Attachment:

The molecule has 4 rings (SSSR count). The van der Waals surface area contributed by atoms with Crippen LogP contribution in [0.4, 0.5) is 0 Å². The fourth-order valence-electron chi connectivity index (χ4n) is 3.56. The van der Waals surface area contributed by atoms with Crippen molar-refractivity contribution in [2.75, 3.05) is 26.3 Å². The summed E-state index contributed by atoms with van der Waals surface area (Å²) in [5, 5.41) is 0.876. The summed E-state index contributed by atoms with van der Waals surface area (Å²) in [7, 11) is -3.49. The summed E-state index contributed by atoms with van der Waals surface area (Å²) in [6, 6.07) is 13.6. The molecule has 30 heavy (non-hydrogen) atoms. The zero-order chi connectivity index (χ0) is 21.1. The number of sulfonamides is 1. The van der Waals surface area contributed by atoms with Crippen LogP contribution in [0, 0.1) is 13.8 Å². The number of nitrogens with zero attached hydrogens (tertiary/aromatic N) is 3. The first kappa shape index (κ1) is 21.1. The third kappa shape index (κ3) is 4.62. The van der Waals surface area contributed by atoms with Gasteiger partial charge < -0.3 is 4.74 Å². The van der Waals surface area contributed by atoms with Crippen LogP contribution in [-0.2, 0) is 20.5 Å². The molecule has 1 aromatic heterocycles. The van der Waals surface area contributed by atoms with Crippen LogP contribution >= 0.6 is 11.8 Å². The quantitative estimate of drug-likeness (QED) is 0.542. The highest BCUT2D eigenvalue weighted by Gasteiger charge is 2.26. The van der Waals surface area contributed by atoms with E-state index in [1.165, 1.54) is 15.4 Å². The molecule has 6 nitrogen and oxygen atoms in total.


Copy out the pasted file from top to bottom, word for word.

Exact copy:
The molecule has 4 rings (SSSR count). The van der Waals surface area contributed by atoms with Crippen LogP contribution in [0.4, 0.5) is 0 Å². The fourth-order valence-electron chi connectivity index (χ4n) is 3.56. The van der Waals surface area contributed by atoms with Crippen molar-refractivity contribution in [2.75, 3.05) is 26.3 Å². The summed E-state index contributed by atoms with van der Waals surface area (Å²) in [5, 5.41) is 0.876. The summed E-state index contributed by atoms with van der Waals surface area (Å²) in [7, 11) is -3.49. The summed E-state index contributed by atoms with van der Waals surface area (Å²) in [6, 6.07) is 13.6. The molecule has 30 heavy (non-hydrogen) atoms. The zero-order chi connectivity index (χ0) is 21.1. The number of sulfonamides is 1. The van der Waals surface area contributed by atoms with Crippen LogP contribution in [0, 0.1) is 13.8 Å². The number of nitrogens with zero attached hydrogens (tertiary/aromatic N) is 3. The first kappa shape index (κ1) is 21.1. The third kappa shape index (κ3) is 4.62. The van der Waals surface area contributed by atoms with Gasteiger partial charge < -0.3 is 4.74 Å². The van der Waals surface area contributed by atoms with Crippen LogP contribution in [-0.2, 0) is 20.5 Å². The molecule has 1 aromatic heterocycles. The van der Waals surface area contributed by atoms with Crippen LogP contribution >= 0.6 is 11.8 Å². The quantitative estimate of drug-likeness (QED) is 0.542. The highest BCUT2D eigenvalue weighted by Gasteiger charge is 2.26. The van der Waals surface area contributed by atoms with E-state index in [1.165, 1.54) is 15.4 Å². The molecule has 6 nitrogen and oxygen atoms in total.